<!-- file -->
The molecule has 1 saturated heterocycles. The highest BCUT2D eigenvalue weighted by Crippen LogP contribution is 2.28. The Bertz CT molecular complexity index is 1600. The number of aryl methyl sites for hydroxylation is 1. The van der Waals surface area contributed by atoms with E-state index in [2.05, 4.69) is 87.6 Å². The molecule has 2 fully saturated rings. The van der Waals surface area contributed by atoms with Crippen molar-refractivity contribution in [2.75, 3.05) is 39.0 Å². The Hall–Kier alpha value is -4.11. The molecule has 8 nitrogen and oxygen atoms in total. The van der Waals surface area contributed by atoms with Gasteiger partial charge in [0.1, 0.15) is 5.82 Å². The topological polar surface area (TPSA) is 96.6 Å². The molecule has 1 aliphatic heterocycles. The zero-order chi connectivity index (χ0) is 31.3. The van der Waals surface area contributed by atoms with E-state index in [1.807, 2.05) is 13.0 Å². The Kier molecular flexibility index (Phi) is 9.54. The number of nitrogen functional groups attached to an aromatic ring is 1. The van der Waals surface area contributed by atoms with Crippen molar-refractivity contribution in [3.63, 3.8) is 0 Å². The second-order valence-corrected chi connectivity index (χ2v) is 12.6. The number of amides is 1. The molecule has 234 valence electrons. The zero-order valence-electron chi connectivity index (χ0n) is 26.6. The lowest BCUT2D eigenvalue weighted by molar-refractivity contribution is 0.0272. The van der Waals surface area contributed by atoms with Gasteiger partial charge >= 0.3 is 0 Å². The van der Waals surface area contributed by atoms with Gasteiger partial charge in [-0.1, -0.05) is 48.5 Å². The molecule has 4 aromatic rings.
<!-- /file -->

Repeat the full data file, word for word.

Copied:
The molecule has 1 saturated heterocycles. The highest BCUT2D eigenvalue weighted by Crippen LogP contribution is 2.28. The Bertz CT molecular complexity index is 1600. The number of aryl methyl sites for hydroxylation is 1. The van der Waals surface area contributed by atoms with E-state index in [2.05, 4.69) is 87.6 Å². The molecule has 2 fully saturated rings. The van der Waals surface area contributed by atoms with Crippen molar-refractivity contribution in [2.75, 3.05) is 39.0 Å². The Hall–Kier alpha value is -4.11. The molecule has 8 nitrogen and oxygen atoms in total. The van der Waals surface area contributed by atoms with Gasteiger partial charge in [0.1, 0.15) is 5.82 Å². The topological polar surface area (TPSA) is 96.6 Å². The molecule has 1 aliphatic heterocycles. The zero-order chi connectivity index (χ0) is 31.3. The van der Waals surface area contributed by atoms with E-state index in [1.807, 2.05) is 13.0 Å². The Kier molecular flexibility index (Phi) is 9.54. The number of nitrogen functional groups attached to an aromatic ring is 1. The van der Waals surface area contributed by atoms with Crippen molar-refractivity contribution in [3.63, 3.8) is 0 Å². The second-order valence-corrected chi connectivity index (χ2v) is 12.6. The number of amides is 1. The molecule has 234 valence electrons. The zero-order valence-electron chi connectivity index (χ0n) is 26.6. The lowest BCUT2D eigenvalue weighted by molar-refractivity contribution is 0.0272. The van der Waals surface area contributed by atoms with Gasteiger partial charge >= 0.3 is 0 Å². The van der Waals surface area contributed by atoms with Gasteiger partial charge in [-0.1, -0.05) is 48.5 Å². The molecule has 4 aromatic rings.